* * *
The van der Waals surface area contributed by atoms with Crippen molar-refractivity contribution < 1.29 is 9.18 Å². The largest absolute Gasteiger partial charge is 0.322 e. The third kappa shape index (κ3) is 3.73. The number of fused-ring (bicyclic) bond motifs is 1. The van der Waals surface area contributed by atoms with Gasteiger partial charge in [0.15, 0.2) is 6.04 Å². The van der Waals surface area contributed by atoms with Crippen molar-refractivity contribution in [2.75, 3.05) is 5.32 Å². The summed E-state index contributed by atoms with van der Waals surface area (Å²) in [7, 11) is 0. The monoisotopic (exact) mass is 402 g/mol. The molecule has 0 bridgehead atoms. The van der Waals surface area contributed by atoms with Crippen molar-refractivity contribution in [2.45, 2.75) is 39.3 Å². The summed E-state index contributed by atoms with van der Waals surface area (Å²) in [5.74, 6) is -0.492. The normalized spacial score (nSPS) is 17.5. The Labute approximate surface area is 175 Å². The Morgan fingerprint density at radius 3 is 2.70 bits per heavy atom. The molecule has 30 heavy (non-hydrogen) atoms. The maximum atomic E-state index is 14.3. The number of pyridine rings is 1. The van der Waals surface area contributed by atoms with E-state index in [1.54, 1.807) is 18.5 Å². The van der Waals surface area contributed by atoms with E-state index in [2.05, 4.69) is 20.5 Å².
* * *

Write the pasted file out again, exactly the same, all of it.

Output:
The van der Waals surface area contributed by atoms with Crippen molar-refractivity contribution < 1.29 is 9.18 Å². The largest absolute Gasteiger partial charge is 0.322 e. The third kappa shape index (κ3) is 3.73. The number of fused-ring (bicyclic) bond motifs is 1. The van der Waals surface area contributed by atoms with Gasteiger partial charge in [0.15, 0.2) is 6.04 Å². The van der Waals surface area contributed by atoms with Crippen molar-refractivity contribution in [2.75, 3.05) is 5.32 Å². The summed E-state index contributed by atoms with van der Waals surface area (Å²) in [7, 11) is 0. The monoisotopic (exact) mass is 402 g/mol. The molecule has 0 bridgehead atoms. The van der Waals surface area contributed by atoms with Crippen molar-refractivity contribution in [2.45, 2.75) is 39.3 Å². The summed E-state index contributed by atoms with van der Waals surface area (Å²) in [5.74, 6) is -0.492. The normalized spacial score (nSPS) is 17.5. The Labute approximate surface area is 175 Å². The Morgan fingerprint density at radius 3 is 2.70 bits per heavy atom. The molecule has 30 heavy (non-hydrogen) atoms. The maximum atomic E-state index is 14.3. The number of pyridine rings is 1. The van der Waals surface area contributed by atoms with E-state index in [1.54, 1.807) is 18.5 Å². The van der Waals surface area contributed by atoms with E-state index in [2.05, 4.69) is 20.5 Å².